[stgt] [Scst-devel] ISCSI-SCST performance (with also IET and STGT data)

Vladislav Bolkhovitin vst at vlnb.net
Tue Mar 31 19:37:40 CEST 2009

Bart Van Assche, on 03/30/2009 10:53 PM wrote:
> On Mon, Mar 30, 2009 at 8:33 PM, Vladislav Bolkhovitin <vst at vlnb.net> wrote:
>> Bart Van Assche, on 03/30/2009 10:06 PM wrote:
>>> These are indeed interesting results. There are some aspects of the
>>> test setup I do not understand however:
>>> * All tests have been run with buffered I/O instead of direct I/O
>>> (iflag=direct / oflag=direct). My experience is that the results of
>>> tests with direct I/O are easier to reproduce (less variation between
>>> runs). So I have been wondering why the tests have been run with
>>> buffered I/O instead ?
>> Real applications use buffered I/O, hence it should be used in tests. It
>>  evaluates all the storage stack on both initiator and target as a whole.
>> The results are very reproducible, variation is about 10%.
> Most applications do indeed use buffered I/O. Database software
> however often uses direct I/O. It might be interesting to publish
> performance results for both buffered I/O and direct I/O.

Yes, sure

> A quote from
> the paper "Asynchronous I/O Support in Linux 2.5" by Bhattacharya e.a.
> (Linux Symposium, Ottawa, 2003):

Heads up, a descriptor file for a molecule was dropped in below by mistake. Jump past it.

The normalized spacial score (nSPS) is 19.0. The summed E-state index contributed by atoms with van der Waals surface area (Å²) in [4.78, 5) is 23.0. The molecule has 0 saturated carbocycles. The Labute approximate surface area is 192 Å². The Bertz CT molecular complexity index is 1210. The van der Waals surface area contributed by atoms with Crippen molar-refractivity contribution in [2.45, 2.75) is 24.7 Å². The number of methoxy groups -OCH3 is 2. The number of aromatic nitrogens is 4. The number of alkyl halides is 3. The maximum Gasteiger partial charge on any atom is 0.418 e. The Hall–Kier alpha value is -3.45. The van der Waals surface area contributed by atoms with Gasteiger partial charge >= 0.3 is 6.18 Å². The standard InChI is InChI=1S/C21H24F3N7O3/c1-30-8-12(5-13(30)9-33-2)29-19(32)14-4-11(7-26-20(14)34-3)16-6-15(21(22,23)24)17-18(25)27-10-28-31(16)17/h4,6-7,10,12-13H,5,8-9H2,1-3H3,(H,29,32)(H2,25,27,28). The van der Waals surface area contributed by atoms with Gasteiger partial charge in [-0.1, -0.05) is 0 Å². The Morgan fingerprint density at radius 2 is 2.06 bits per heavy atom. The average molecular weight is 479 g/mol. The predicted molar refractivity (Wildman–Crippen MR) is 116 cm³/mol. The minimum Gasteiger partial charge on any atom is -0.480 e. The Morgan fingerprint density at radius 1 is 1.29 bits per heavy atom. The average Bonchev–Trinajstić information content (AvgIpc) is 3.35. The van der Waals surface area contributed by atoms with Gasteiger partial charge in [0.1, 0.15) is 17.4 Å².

> Direct I/O (raw and O_DIRECT) transfers data between a user buffer and
> a device without copying the data through the kernel’s buffer cache.
> This mechanism can boost performance if the data is unlikely to be
> used again in the short term (during a disk backup, for example), or
> for applications such as large database management systems that
> perform their own caching.

Please don't misread phrase "unlikely to be used again in the short 
term". If you have read-ahead, all your cached data is *likely* to be 
used "again" in the near future after they were read from storage, 
although only once in the first read by application. The same is true 
for write-back caching, where data written to the cache once for each 
command. Both read-ahead and write back are very important for good 
performance and O_DIRECT throws them away. All the modern HDDs have a 
memory buffer (cache) at least 2MB big on the cheapest ones. This cache 
is essential for performance, although how can it make any difference if 
the host computer has, say, 1000 times more memory?

Thus, to work effectively with O_DIRECT an application has to be very 
smart to workaround the lack of read-ahead and write back.

I personally consider O_DIRECT (as well as BLOCKIO) as nothing more than 
a workaround for possible flaws in the storage subsystem. If O_DIRECT 
works better, then in 99+% cases there is something in the storage 
subsystem, which should be fixed to perform better.

To be complete, there is one case where O_DIRECT and BLOCKIO have an 
advantage: both of them transfer data zero-copy. So they are good if 
your memory is too slow comparing to storage (InfiniBand case, for 
instance) and additional data copy hurts performance noticeably.

> Bart.
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